This is a tribute to my birth-parents: because of their unconditional love I am able to share my passions with the world: I thank you from the bottom of my heart: An essay for school.
The night before I couldn’t sleep, I lay awake tossing and turning. What was I to expect? What was I to call them? Mom? Dad? I will never forget the day I hugged my birth parents for the first time in a mid-sized chain restaurant; I was 12 years old.
“But why?” I often recall asking my mom, when the subject of being adopted came up. “Because they loved you honey,” she would patiently reply.
Ever since I can remember my parents have been nothing but honest with me concerning adoption. For that reason I have become comfortable openly talking about adoption.
I always find it funny how when a person I know discovers I am indeed adopted, they are always afraid to ask questions. Now I know they are just trying to be respectful but I have nothing to hide.
My parents being honest with me has caused me to come to admire the both of them as I have grown older. I realize that not all children are as lucky as myself. I have heard stories of adoptee parents who have hid the fact from there children that they were adopted.
This saddens me deeply. Being adopted is nothing to be ashamed about. I am truly grateful for how my life has turned out thus far.
My birth mom at the time of her pregnancy was not married to my birth father, their relationship anything but stable. Receiving news that she was to have a boy, she began to think. She couldn’t stand the thought of me not having a father.
A father to play catch with me outside in the backyard. A father to take me camping on the weekends. A father to give me the always dreaded “birds and the bees” talk.
For this reason my birth parents agreed, for my own well being that I was to be put up for adoption. For my birth parents to put up their only son for adoption, shows how much they loved me. To do what they did must have been one of the hardest things they had ever done; but when it came down to the future of their baby boy, they knew what they had to do. To this day I thank them.
My parents always wanted to have kids, and like many other families adoption didn’t even register in their minds. They tried to have kids the “normal” way. Nothing. They tried again and again and again. Still nothing.
Finally after a visit to the doctors they discovered having biological kids was not part of God’s plan. For a couple whose only dream was to raise their own children this discovery became as my parents recall “one of the lowest points of their life.”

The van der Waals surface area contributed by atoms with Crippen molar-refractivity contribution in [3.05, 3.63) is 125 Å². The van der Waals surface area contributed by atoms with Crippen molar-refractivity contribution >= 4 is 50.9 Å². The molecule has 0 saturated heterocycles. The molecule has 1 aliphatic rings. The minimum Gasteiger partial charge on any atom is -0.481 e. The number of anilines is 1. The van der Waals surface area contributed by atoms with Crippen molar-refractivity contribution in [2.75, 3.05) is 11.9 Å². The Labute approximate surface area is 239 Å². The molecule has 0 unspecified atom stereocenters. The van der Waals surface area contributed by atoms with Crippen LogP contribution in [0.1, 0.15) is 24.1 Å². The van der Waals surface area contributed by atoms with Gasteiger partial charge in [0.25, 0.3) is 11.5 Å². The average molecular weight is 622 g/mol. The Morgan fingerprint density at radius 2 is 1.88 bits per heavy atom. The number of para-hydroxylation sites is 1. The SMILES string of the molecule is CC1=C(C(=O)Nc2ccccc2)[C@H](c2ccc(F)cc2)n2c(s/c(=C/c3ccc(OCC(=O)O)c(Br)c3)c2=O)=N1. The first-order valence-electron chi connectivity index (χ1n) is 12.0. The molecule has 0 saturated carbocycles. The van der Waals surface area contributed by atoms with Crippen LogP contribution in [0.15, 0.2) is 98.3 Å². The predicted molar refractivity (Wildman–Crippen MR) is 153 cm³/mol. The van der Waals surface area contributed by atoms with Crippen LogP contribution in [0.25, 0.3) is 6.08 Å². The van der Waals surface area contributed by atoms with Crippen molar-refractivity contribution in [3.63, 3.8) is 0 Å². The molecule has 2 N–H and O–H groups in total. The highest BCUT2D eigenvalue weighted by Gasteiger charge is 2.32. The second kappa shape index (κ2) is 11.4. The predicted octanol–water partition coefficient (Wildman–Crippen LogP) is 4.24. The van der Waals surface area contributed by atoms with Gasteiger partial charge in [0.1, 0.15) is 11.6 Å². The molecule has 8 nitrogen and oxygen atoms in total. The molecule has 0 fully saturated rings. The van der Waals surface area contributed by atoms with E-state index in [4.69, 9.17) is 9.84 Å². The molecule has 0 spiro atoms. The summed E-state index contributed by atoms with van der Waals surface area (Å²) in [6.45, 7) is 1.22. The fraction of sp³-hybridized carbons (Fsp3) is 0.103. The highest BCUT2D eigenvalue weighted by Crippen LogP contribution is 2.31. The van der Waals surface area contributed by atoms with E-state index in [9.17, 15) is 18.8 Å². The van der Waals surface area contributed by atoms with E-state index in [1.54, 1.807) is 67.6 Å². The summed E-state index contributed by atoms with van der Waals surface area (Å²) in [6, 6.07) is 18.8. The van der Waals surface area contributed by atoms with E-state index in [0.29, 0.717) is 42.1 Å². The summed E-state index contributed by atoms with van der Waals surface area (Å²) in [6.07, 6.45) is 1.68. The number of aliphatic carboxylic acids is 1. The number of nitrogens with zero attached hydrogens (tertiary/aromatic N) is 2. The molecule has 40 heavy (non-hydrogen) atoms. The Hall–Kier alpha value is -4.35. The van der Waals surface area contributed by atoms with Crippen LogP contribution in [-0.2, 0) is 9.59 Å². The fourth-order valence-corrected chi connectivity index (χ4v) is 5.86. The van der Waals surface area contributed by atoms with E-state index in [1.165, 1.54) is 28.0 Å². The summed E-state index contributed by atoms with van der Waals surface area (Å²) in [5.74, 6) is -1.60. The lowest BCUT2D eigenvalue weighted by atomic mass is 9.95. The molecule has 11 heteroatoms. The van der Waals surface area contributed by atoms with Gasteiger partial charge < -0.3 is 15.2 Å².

Biological kids may not have been in God’s plan, but the man up stairs had something else up his sleeve.
My parents still distraught over their inability to have their own children had no where else to go, they turned to prayer. It wasn’t long before their prayers were answered, in a form a of a phone call. A friend of my mom, who ran a daycare center, knew of a lady who’s sister was putting her baby son up for adoption.
My parents jumped on the bandwagon. With in a few weeks I was in their hands. Who said not being able to have biological kids was a bad thing?
It was finally the day! The day I was to finally meet the two people who brought me into this world. I picked out my favorite pair of jeans, a nice t-shirt, and a sweatshirt in which an outline of snowboarder gracefully covered the front.
My dad, Mom, little brother, my cousin, and myself were to meet my birth parents for lunch. I had been waiting for this moment all my life. Who was I going to look more alike? My mom? My Dad? My mind was bombarded with questions on the drive (which seemed like forever) over to the restaurant. We got to the restaurant and parked.
With every passing moment my heart began beating faster and faster for reasons I can’t explain. At the last moment I became scared, so scared I almost couldn’t move. We opened the door to the restaurant and walked in. Off to the side there was a couple with a table reserved. The couple, my birthparents.
The next few minutes are hard to recall as it all happened so fast. All I remember is hugging both my birth mom and birth dad and feeling a sense of joy fill my body. I was the luckiest kid in the world. I had four parents who would give the world for me. I had seen pictures of my birth parents as a child but nothing beat a real life photograph of them.
We continued on to have a lunch which was filled with lots of questions, none concerning adoption of course. What was my favorite color? (blue) and so forth. I can honestly say that was one of the best meals I ever had.
Every day I thank God for how things have turned out in my life. It is amazing how our lives are a mere result of cause and effect. If one small piece of my past was altered it would change the world today. I respect my birth parents for giving me up, for doing what they thought was right at the time. This is a pure act of love.
To say they were successful in providing me with a good life would be an understatement. They provided me with the best life a kid could ask for.
I also thank God for not allowing my mom and dad to have biological children for if that were to have happened, I would have not been adopted by some the most loving parents in the world. I wouldn’t be who I am today with out their guidance and knowledge. This is all part of God’s plan and I wouldn’t have it any other way.